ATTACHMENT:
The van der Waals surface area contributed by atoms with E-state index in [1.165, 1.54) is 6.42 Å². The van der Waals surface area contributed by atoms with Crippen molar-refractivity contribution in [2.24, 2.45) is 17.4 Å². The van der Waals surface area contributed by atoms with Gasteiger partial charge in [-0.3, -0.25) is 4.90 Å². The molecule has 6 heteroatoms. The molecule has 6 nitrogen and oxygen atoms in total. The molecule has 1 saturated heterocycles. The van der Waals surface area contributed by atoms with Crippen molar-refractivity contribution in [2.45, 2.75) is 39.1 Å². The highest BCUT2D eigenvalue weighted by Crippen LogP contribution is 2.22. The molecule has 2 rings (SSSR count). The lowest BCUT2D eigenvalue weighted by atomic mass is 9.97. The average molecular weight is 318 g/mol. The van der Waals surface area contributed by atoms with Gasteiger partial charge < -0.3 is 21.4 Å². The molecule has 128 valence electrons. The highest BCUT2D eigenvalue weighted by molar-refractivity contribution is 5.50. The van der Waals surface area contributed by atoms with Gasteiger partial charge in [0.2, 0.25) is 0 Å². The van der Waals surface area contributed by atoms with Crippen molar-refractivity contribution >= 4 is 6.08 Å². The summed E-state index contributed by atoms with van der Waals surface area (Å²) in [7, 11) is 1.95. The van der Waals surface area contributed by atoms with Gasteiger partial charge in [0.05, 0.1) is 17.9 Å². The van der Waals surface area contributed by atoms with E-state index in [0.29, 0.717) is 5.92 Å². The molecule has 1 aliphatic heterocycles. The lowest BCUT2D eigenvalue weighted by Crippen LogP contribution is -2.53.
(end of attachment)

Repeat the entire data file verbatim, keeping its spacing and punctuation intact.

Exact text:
The van der Waals surface area contributed by atoms with E-state index in [1.165, 1.54) is 6.42 Å². The van der Waals surface area contributed by atoms with Crippen molar-refractivity contribution in [2.24, 2.45) is 17.4 Å². The van der Waals surface area contributed by atoms with Gasteiger partial charge in [-0.3, -0.25) is 4.90 Å². The molecule has 6 heteroatoms. The molecule has 6 nitrogen and oxygen atoms in total. The molecule has 1 saturated heterocycles. The van der Waals surface area contributed by atoms with Crippen molar-refractivity contribution in [2.45, 2.75) is 39.1 Å². The highest BCUT2D eigenvalue weighted by Crippen LogP contribution is 2.22. The molecule has 2 rings (SSSR count). The lowest BCUT2D eigenvalue weighted by atomic mass is 9.97. The average molecular weight is 318 g/mol. The van der Waals surface area contributed by atoms with Gasteiger partial charge < -0.3 is 21.4 Å². The molecule has 128 valence electrons. The highest BCUT2D eigenvalue weighted by molar-refractivity contribution is 5.50. The van der Waals surface area contributed by atoms with Gasteiger partial charge in [0.2, 0.25) is 0 Å². The van der Waals surface area contributed by atoms with Crippen molar-refractivity contribution >= 4 is 6.08 Å². The summed E-state index contributed by atoms with van der Waals surface area (Å²) in [7, 11) is 1.95. The van der Waals surface area contributed by atoms with Gasteiger partial charge in [0.05, 0.1) is 17.9 Å². The van der Waals surface area contributed by atoms with E-state index in [0.29, 0.717) is 5.92 Å². The molecule has 1 aliphatic heterocycles. The lowest BCUT2D eigenvalue weighted by Crippen LogP contribution is -2.53.